The post was called My Year of 11,000 Pages. It was a diary of sorts, looking back on my plan to read 33 books while I was 33 years old. Maybe you read it. More likely, you started to read it, realized how ridiculously long it was, then stopped somewhere in the middle.
I was really quite proud of it, both as an accomplishment and as a piece of writing. A friend suggested I shop it around a little, to see if maybe a larger publication might be interested in using it. I gave that some serious thought, but ultimately it was the advice of another acquaintance, a professional writer who got his start by posting on his own blog, which rang most true to me. This was my idea. Why give it to someone else? Why not try to grow it on my own and see if maybe it catches on.
And so, here we are.
Consider these- now monthly- posts half book review/half reading journal. They’ll be part chronicle of intellectual curiosity and part naked attempt to show off the size of my information intake. Each one will cover the 7th day of the previous month thru the 6th day of the current one. Unlike the original, I’m not setting any specific number as a goal to be completed by the end of year this time. Instead, I’ll just read and see what happens.
Up All Night by Carol Miller- 293 pages
The first thing I did after finishing my 33 books while I’m 33 mission was stop reading. I went a week without picking up a book. But then I couldn’t hold out anymore. I’m a slave to routine and for the past year my routine involved filling any and all dead time with a book. It turns out, I like that. It makes me feel like I’m not wasting time.
The second thing I did was buy an iPad. Carol Miller’s memoir was the first e-book I ever read. I downloaded it from Amazon and read it using the Kindle App. The first thing I noticed is that reading this way makes it hard to determine how long a boo actually is. The Kindle App gives you some sort of progress tracker on the bottom of the screen, but its hard to determine how long an actual page is, which, in turn, makes it hard to determine how long it will take to finish the book. That means the end just sort of jumps up on you. The emotional arc of reading a book takes a bit of a hit.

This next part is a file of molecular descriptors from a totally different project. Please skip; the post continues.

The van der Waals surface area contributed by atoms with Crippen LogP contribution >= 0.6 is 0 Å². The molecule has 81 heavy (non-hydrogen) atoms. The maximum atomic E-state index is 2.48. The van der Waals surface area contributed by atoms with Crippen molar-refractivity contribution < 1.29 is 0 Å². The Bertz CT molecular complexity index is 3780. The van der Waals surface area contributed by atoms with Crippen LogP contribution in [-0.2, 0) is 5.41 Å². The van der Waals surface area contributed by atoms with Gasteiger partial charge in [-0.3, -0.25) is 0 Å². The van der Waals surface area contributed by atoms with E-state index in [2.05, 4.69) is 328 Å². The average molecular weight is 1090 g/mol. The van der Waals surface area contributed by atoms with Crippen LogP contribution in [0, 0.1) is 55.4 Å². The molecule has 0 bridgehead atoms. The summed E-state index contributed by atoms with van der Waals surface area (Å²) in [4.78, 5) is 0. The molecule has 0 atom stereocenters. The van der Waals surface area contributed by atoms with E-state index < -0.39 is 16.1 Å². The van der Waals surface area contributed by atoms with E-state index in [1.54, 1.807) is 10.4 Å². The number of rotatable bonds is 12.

In the case of this book, though, I didn’t mind it ending suddenly. Carol Miller is a classic rock DJ in New York. For most of her career, she’s done the night shift on whatever the city’s top rock station is at the time. Right now, that’s Q104. I expected this book to be full of awesome stories about musicians behaving badly and future stars showing potential in the years before they hit it big. Somehow, that’s not hear. There are stories about a fre rockers (Miller dated Steven Tyler and Paul Stanley and was on of Bruce Springsteen’s early champions) but every one of her stories ends with the rock stars being perfect gentleman and treating her respectfully. The real villains are her bosses at the various radio stations, who seem to verbally and sexually assault her at an alarming rate. Miller talks about bosses grabbing her chest or jamming their hands up her skirt as if its just another annoyance. She seems oddly disconnected from her own life experiences. And there’s a TON of Yiddish.
Telegraph Avenue by Michael Chabon- 480 pages
For this book, I moved from the Amazon Kindle App to Apple’s iBooks. Many of the same problems remained, but like most Apple products, IBooks just looks better. So, it’s now my e-reader of choice.
Telegraph Avenue is the latest ” must read” novel to be written by one of the so-called voices of a generation. And like Jonathan Franzen’s “Freedom,” before it, I think the hype far outweighs the product. Chabon’s novel is just OK. It has a million characters and takes so much time introducing them that it runs out of space for those characters to actually do anything. The book takes place in 2004 and, at one point, a then-Senate candidate Barack Obama makes an appearance. In a profile of Chabon I read in New York Magazine, this was presented as an act of fearless story telling. In my actual experience, it seemed like a stupid two second cameo that didn’t need to exist. Maybe I would have felt differently if the appearance came as a surprise, but that article ruined it for me before I got there. Thanks a lot, New York Magazine.
I’m Dying Up Here by William Knoedelseder -304 pages
Marc Maron made a passing reference to this book on a recent episode of WTF. It’s about the stand up comics’ strike against the Comedy Store in LA in the late 70’s. What strike? Exactly. I knew nothing about this very interesting time in comedy history. The book also chronicles the early years of guys like Letterman, Leno and Richard Lewis. It’s a really great book.